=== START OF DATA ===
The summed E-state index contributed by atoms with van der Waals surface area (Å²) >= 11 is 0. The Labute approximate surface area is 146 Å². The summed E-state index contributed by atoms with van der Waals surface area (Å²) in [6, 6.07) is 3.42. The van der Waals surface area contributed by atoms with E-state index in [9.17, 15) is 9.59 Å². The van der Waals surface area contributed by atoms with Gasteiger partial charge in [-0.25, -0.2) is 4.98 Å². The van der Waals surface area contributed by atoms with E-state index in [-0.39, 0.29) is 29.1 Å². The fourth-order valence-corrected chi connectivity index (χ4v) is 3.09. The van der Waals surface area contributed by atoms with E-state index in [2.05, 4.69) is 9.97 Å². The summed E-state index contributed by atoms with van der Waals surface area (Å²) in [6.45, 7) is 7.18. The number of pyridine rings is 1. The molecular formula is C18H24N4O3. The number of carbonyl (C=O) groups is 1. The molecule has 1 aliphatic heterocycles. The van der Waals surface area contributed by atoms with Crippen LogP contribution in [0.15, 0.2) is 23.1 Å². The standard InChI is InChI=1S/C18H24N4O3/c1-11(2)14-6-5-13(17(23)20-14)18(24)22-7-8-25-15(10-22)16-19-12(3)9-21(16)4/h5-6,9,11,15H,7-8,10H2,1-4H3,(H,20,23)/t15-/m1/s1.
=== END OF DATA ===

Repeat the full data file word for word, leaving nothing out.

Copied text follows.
The summed E-state index contributed by atoms with van der Waals surface area (Å²) >= 11 is 0. The Labute approximate surface area is 146 Å². The summed E-state index contributed by atoms with van der Waals surface area (Å²) in [6, 6.07) is 3.42. The van der Waals surface area contributed by atoms with E-state index in [9.17, 15) is 9.59 Å². The van der Waals surface area contributed by atoms with Gasteiger partial charge in [-0.25, -0.2) is 4.98 Å². The van der Waals surface area contributed by atoms with E-state index in [-0.39, 0.29) is 29.1 Å². The fourth-order valence-corrected chi connectivity index (χ4v) is 3.09. The van der Waals surface area contributed by atoms with E-state index in [2.05, 4.69) is 9.97 Å². The summed E-state index contributed by atoms with van der Waals surface area (Å²) in [6.45, 7) is 7.18. The number of pyridine rings is 1. The molecular formula is C18H24N4O3. The number of carbonyl (C=O) groups is 1. The molecule has 1 aliphatic heterocycles. The van der Waals surface area contributed by atoms with Crippen LogP contribution in [0.15, 0.2) is 23.1 Å². The standard InChI is InChI=1S/C18H24N4O3/c1-11(2)14-6-5-13(17(23)20-14)18(24)22-7-8-25-15(10-22)16-19-12(3)9-21(16)4/h5-6,9,11,15H,7-8,10H2,1-4H3,(H,20,23)/t15-/m1/s1.